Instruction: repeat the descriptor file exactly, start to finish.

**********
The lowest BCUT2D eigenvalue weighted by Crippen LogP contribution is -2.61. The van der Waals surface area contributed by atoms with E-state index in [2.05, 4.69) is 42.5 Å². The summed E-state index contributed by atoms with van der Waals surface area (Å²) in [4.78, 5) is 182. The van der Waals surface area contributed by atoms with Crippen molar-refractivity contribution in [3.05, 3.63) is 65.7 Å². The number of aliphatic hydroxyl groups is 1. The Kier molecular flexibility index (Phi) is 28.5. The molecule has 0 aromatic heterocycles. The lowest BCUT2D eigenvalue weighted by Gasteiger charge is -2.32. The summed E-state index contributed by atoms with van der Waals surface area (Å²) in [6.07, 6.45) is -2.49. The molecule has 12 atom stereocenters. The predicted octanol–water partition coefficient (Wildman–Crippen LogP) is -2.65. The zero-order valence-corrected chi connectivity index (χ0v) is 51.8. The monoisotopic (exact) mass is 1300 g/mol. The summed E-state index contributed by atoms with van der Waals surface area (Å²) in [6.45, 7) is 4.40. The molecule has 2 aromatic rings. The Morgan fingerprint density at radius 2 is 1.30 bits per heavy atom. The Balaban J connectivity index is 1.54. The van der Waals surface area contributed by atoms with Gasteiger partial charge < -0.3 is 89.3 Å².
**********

The lowest BCUT2D eigenvalue weighted by Crippen LogP contribution is -2.61. The van der Waals surface area contributed by atoms with E-state index in [2.05, 4.69) is 42.5 Å². The summed E-state index contributed by atoms with van der Waals surface area (Å²) in [4.78, 5) is 182. The van der Waals surface area contributed by atoms with Crippen molar-refractivity contribution in [3.05, 3.63) is 65.7 Å². The number of aliphatic hydroxyl groups is 1. The Kier molecular flexibility index (Phi) is 28.5. The molecule has 0 aromatic heterocycles. The lowest BCUT2D eigenvalue weighted by Gasteiger charge is -2.32. The summed E-state index contributed by atoms with van der Waals surface area (Å²) in [6.07, 6.45) is -2.49. The molecule has 12 atom stereocenters. The predicted octanol–water partition coefficient (Wildman–Crippen LogP) is -2.65. The zero-order valence-corrected chi connectivity index (χ0v) is 51.8. The monoisotopic (exact) mass is 1300 g/mol. The summed E-state index contributed by atoms with van der Waals surface area (Å²) in [6.45, 7) is 4.40. The molecule has 2 aromatic rings. The Morgan fingerprint density at radius 2 is 1.30 bits per heavy atom. The Balaban J connectivity index is 1.54. The van der Waals surface area contributed by atoms with Gasteiger partial charge < -0.3 is 89.3 Å².